Long Live The Exceptions

A few quick thoughts about the passing of John Glenn while I travel at 500 mph over the southwestern United States on the way to Los Angeles to film an episode of “Beyond the Horizon.”

It’s widely known that in the 1960’s, out of more than 500 test pilots, Glenn was chosen to be one of the 7 Mercury astronauts. What might be a little less known is that, technically, he shouldn’t have been. During World War II, Glenn had dropped out of college to enlist. That means that he became an astronaut candidate without having a science degree of any kind. In this, and many ways, Glenn was an exception to the rule. What seemed like requirements to many seemed to Glenn to be sort of… guidelines. Options and suggestions. That paradigm didn’t stop with repeatedly orbiting the Earth. He significantly changed career fields no less than 3 times (test pilot astronaut -> soda company executive -> US Senator).

What allowed him to do this (beyond the notion of “why not”)? Maybe it was that he loved to go first, and perceived the sheer fact that no one had done something as an invitation rather than an impediment. Perhaps he didn’t feel like age or a less-than-ideal resume should weigh as much as will, skill, and enthusiasm (he was the oldest Mercury astronaut, almost too old to make the cut, and still the oldest man ever in space). Maybe more than anything else, Glenn loved to test life’s perceived boundaries.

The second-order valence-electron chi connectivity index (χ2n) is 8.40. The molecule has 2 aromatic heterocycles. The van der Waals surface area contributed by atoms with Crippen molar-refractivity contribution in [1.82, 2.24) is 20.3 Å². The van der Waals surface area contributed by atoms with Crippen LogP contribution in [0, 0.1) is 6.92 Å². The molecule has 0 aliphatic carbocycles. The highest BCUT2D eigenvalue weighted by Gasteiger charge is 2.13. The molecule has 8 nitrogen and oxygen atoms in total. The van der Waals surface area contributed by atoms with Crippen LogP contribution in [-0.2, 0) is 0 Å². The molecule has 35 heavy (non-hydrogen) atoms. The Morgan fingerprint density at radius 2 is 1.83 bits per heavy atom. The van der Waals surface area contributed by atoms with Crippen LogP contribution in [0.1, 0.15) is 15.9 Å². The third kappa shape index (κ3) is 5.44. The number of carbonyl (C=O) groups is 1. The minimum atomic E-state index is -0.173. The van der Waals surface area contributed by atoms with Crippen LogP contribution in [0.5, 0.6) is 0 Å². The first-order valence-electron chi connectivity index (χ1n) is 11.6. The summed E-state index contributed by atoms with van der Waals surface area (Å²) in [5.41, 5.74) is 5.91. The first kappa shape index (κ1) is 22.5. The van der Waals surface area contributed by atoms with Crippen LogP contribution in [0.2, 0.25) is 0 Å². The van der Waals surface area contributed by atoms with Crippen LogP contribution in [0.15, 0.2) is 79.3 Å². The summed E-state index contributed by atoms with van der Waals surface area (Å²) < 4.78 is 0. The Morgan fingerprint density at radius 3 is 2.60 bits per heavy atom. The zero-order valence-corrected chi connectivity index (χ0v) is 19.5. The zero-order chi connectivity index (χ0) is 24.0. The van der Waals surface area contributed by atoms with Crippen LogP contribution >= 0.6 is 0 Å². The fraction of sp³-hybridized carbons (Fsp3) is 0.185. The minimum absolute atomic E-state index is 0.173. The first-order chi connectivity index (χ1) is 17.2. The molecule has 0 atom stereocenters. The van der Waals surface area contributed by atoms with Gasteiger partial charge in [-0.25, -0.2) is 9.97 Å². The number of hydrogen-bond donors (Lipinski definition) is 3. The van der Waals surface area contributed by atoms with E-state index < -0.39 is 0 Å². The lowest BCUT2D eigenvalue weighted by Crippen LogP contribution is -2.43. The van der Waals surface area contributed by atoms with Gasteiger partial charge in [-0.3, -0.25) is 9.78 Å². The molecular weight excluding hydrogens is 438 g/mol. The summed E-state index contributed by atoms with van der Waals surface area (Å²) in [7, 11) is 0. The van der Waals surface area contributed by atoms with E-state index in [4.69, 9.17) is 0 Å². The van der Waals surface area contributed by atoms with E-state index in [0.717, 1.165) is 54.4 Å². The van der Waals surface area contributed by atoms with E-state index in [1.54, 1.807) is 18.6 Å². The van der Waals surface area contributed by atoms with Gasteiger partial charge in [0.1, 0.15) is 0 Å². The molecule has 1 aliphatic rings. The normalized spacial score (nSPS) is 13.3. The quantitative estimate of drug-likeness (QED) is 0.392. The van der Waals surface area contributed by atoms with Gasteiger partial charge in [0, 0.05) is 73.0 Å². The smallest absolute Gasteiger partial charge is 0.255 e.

us_and_ussr_nuclear_stockpiles-svg

Robert S. Norris and Hans M. Kristensen, “Global nuclear stockpiles, 1945-2006,” Bulletin of the Atomic Scientists 62, no. 4 (July/August 2006), 64-66. Online at http://thebulletin.metapress.com/content/c4120650912x74k7/fulltext.pdf. Open Domain via Wikimedia Commons.

I don’t know if any of this is true – and I probably never will for sure – but I do know that I can’t help but feel a kinship with a person who tried things that many considered to be unwise at best and impossible at worst. Regarding the vast and improbable as approachable makes life not only less scary, but infinitely more navigable. Case in point: without Glenn, given time, another American would have circled the globe. What might never have happened was the world-changing Nuclear Nonproliferation Treaty of 1978. How Glenn was able to author and lead this bill to successful passage is nearly beyond me. In 1978, communism was still a looming threat; the memory of the war in Vietnam was a gaping red wound in our country’s soul; and Russian nuclear stockpiles were on the UPSWING, not the down. Thanks to Glenn, we went first down the path to de-arming: ratcheting down the possibility of mutually assured destruction.

As a something of a space-walker, I naturally wonder if I would be here if it weren’t for John Glenn. Cruising at tens of thousands of feet in the air, I am grateful to him and to every exception to the rule who went and continues to go first. More than anything else, I am grateful to those who saw where humanity needed to go – to the stars, peacefully – and though it seemed impossible and maybe even a little foolish guided us steadily in that direction – towards the unbroken boundary of the horizon, which fell away at our approach, leading us on to ever newer and greater heights.

 

 

 

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